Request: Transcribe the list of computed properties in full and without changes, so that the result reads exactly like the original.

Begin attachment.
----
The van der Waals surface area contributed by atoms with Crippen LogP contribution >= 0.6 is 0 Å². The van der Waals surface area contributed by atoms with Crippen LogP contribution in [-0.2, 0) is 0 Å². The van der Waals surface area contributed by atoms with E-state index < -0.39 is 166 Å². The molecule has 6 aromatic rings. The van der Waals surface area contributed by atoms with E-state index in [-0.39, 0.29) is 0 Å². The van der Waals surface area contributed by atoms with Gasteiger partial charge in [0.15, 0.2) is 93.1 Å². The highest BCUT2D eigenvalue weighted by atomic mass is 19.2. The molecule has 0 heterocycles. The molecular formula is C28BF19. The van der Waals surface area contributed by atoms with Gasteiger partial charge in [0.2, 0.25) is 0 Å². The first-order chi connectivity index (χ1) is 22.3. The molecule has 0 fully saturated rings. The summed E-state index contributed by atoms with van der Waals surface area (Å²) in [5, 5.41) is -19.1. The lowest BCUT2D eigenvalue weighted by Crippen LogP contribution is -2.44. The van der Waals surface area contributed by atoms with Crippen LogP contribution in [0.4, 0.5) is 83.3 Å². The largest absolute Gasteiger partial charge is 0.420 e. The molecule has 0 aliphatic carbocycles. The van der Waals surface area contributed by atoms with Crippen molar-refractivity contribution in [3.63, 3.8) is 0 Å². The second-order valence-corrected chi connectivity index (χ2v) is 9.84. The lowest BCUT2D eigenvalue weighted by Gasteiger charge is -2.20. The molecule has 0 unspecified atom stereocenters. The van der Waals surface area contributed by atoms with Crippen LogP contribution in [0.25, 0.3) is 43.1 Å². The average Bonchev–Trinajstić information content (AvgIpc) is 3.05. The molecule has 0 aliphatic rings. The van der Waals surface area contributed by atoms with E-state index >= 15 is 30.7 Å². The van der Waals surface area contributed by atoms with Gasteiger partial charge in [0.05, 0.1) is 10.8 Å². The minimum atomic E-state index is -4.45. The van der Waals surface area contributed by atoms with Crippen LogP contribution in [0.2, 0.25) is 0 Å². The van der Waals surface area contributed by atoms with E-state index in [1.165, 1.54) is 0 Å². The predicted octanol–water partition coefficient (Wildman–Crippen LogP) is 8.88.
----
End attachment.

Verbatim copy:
The van der Waals surface area contributed by atoms with Crippen LogP contribution >= 0.6 is 0 Å². The van der Waals surface area contributed by atoms with Crippen LogP contribution in [-0.2, 0) is 0 Å². The van der Waals surface area contributed by atoms with E-state index < -0.39 is 166 Å². The molecule has 6 aromatic rings. The van der Waals surface area contributed by atoms with E-state index in [-0.39, 0.29) is 0 Å². The van der Waals surface area contributed by atoms with Gasteiger partial charge in [0.15, 0.2) is 93.1 Å². The highest BCUT2D eigenvalue weighted by atomic mass is 19.2. The molecule has 0 heterocycles. The molecular formula is C28BF19. The van der Waals surface area contributed by atoms with Gasteiger partial charge in [0.2, 0.25) is 0 Å². The first-order chi connectivity index (χ1) is 22.3. The molecule has 0 fully saturated rings. The summed E-state index contributed by atoms with van der Waals surface area (Å²) in [5, 5.41) is -19.1. The lowest BCUT2D eigenvalue weighted by Crippen LogP contribution is -2.44. The van der Waals surface area contributed by atoms with Crippen LogP contribution in [0.4, 0.5) is 83.3 Å². The largest absolute Gasteiger partial charge is 0.420 e. The molecule has 0 aliphatic carbocycles. The van der Waals surface area contributed by atoms with Crippen molar-refractivity contribution in [3.63, 3.8) is 0 Å². The second-order valence-corrected chi connectivity index (χ2v) is 9.84. The lowest BCUT2D eigenvalue weighted by Gasteiger charge is -2.20. The molecule has 0 unspecified atom stereocenters. The van der Waals surface area contributed by atoms with Crippen LogP contribution in [0.25, 0.3) is 43.1 Å². The average Bonchev–Trinajstić information content (AvgIpc) is 3.05. The molecule has 0 aliphatic rings. The van der Waals surface area contributed by atoms with E-state index >= 15 is 30.7 Å². The van der Waals surface area contributed by atoms with Gasteiger partial charge in [0.05, 0.1) is 10.8 Å². The minimum atomic E-state index is -4.45. The van der Waals surface area contributed by atoms with Crippen LogP contribution in [0.2, 0.25) is 0 Å². The van der Waals surface area contributed by atoms with E-state index in [1.165, 1.54) is 0 Å². The predicted octanol–water partition coefficient (Wildman–Crippen LogP) is 8.88.